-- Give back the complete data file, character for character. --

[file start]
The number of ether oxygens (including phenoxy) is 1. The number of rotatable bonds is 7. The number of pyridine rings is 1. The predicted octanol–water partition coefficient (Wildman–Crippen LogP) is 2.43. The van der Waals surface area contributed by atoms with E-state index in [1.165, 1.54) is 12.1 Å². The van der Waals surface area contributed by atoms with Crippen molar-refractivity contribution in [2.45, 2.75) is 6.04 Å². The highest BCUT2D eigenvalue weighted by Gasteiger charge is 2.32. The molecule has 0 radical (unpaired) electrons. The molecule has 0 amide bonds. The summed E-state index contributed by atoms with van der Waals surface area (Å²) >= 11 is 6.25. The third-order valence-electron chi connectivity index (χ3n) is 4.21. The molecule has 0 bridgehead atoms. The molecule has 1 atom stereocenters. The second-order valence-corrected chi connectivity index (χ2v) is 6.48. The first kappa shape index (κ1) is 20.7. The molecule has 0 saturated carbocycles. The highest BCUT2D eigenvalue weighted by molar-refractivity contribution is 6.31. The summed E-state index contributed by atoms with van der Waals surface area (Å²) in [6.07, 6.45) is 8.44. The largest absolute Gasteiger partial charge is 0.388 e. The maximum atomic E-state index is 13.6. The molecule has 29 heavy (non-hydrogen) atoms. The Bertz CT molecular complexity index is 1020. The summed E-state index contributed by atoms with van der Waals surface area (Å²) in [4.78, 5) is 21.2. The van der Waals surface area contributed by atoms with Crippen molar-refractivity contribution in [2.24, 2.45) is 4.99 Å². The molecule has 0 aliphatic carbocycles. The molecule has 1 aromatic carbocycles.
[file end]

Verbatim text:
The number of ether oxygens (including phenoxy) is 1. The number of rotatable bonds is 7. The number of pyridine rings is 1. The predicted octanol–water partition coefficient (Wildman–Crippen LogP) is 2.43. The van der Waals surface area contributed by atoms with E-state index in [1.165, 1.54) is 12.1 Å². The van der Waals surface area contributed by atoms with Crippen molar-refractivity contribution in [2.45, 2.75) is 6.04 Å². The highest BCUT2D eigenvalue weighted by Gasteiger charge is 2.32. The molecule has 0 radical (unpaired) electrons. The molecule has 0 amide bonds. The summed E-state index contributed by atoms with van der Waals surface area (Å²) >= 11 is 6.25. The third-order valence-electron chi connectivity index (χ3n) is 4.21. The molecule has 0 bridgehead atoms. The molecule has 1 atom stereocenters. The second-order valence-corrected chi connectivity index (χ2v) is 6.48. The first kappa shape index (κ1) is 20.7. The molecule has 0 saturated carbocycles. The highest BCUT2D eigenvalue weighted by molar-refractivity contribution is 6.31. The summed E-state index contributed by atoms with van der Waals surface area (Å²) in [6.07, 6.45) is 8.44. The largest absolute Gasteiger partial charge is 0.388 e. The maximum atomic E-state index is 13.6. The molecule has 29 heavy (non-hydrogen) atoms. The Bertz CT molecular complexity index is 1020. The summed E-state index contributed by atoms with van der Waals surface area (Å²) in [4.78, 5) is 21.2. The van der Waals surface area contributed by atoms with Crippen molar-refractivity contribution in [2.24, 2.45) is 4.99 Å². The molecule has 0 aliphatic carbocycles. The molecule has 1 aromatic carbocycles.